Wednesday, September 24, 2008

Bali Under Threat

One part of Asia looks like it is moving away from naturism and from general tolerance and respect for others in general.
Indonesia is about to vote next month on a wideranging and vague new law, misleadingly called an 'anti-pornography' law.
The problem is that it goes much further than that.
The law originates with conservative Islamist extremists, and would force the numerous minorities in Indonesia to adapt to strict mores and values that are not their own.
Indonesia is known as a moderate Muslim nation, but comprises many non-Muslim minorities: Buddhist and Daoist Chinese, Christians, animists, and the famous Hindu people of Bali. It's the residents of that popular tourist destination who have been at the forefront of the fight against the new law, because they fear it will damage their culture, as well as the tourist industry.
You can read reports about the Balinese protest campaign from respected international news agency Agence France Presse at and from a local Balinese viewpoint at
If the Indonesian parliament approves the law, the loss will be not only Bali's, but also Indonesia's, because its image of tolerance will go down the drain.
While there is no legal naturism in Indonesia or Bali now, the new law will make the prospect of Indonesians finding out about the joys of naturism even more remote.
The people of Bali and all the opponents of the new law deserve all the support they can get in their fight against ill-informed mixing of religion and politics.

Thursday, September 18, 2008

Taiwanese Entertainer on Nude Swim

Taiwanese singer Van Fan went out for a short nude swim Thursday because the new film he stars in, Cape No. 7, is approaching the 100 million New Taiwan dollar mark in box office grosses.
Admittedly, that sum, about US$3 million, doesn't amount to much in Hollywood, but in Taiwan, it's big news, especially for a product from the local movie industry, which has been in dire straits for decades now.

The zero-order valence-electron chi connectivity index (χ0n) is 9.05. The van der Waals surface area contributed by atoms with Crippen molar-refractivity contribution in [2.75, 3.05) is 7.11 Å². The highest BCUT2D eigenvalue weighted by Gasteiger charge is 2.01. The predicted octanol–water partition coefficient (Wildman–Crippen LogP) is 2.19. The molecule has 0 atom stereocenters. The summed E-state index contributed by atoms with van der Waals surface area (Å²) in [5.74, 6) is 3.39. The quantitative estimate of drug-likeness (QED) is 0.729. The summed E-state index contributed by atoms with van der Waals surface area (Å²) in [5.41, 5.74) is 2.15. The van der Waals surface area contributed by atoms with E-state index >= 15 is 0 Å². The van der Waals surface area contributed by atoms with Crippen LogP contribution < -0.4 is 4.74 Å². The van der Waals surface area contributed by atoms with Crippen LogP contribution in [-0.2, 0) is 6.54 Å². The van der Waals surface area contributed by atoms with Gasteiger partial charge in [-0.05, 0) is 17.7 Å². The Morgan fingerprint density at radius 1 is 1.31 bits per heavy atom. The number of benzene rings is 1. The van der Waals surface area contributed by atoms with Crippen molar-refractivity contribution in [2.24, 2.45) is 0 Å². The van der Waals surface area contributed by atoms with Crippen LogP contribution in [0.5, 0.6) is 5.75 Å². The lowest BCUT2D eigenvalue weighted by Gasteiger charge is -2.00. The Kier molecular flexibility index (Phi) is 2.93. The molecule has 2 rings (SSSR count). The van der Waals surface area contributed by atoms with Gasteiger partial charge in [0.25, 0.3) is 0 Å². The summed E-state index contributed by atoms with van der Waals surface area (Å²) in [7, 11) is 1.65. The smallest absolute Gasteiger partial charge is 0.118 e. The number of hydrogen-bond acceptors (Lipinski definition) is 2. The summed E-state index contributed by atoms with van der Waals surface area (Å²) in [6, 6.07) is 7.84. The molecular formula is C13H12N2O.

Director Wei Te-sheng, cast members, reporters and Van fans were all on hand on the sunny beach in Kenting at Taiwan's southern tip to watch the star walk away into the surf, still wearing a T-shirt and shorts. True to Taiwanese form, he only took off his gear after the naughty bits were covered by the none-too-transparent water. He held the clothing up in the air to prove he had fulfilled his bet, and then returned to the beach with the textile covering up the aforementioned naughty bits. He was also holding a fake Oscar statuette, because Taiwan has nominated Cape No.7 as its official candidate in the category for foreign-language films.
Fan and Wei said they had expected the movie to make that much money, but after three months, not within one month. The rather sentimental love story set in Kenting - already a popular beach and surf destination for locals and foreign residents alike - will be followed by a historic epic about an uprising by the local aboriginals against Japanese colonization.

Saturday, September 06, 2008

Eva Mendes in the News

Hollywood star Eva Mendes did this ad for People for Ethical Treatment of Animals - PETA - last year, she said she liked gardening naked, and then we went on to select her as the Naturist of the Year 2007.

Eva Mendes is back in the news again for a topic related to nudity. She shot a TV ad for Calvin Klein which showed one of her nipples. The result? The ad was banned - in the United States.

You can read more about it on other naturist sites and at While we do not equal appearing naked or semi-naked in ads as a form of naturism, Eva Mendes does have a naturist-friendly image, and as such we at least approve of her appearing in such an ad.

As she said herself, censors in the United States seem to be much more tolerant of brutality, violence and bloodshed than they are of the human body - one of God's great gifts to the world. It's a strange world.

As naturists, we actually also hope that the use of sexual nudity to sell products can also stop. But we're not so naive or inhuman to think that the naked body cannot be attractive. In ads for underwear, soap and shampoo products, and cosmetics in general, nudity can be completely acceptable, because those are situations where nudity is normal. Then you also have the humorous use of nudity, for example when a hot air balloon full of naturists crashes along a road, and the naturists can hike along with the next motorist. A funny but positive depiction of naturist as we wished there were more, not just in the United States, but all around the world.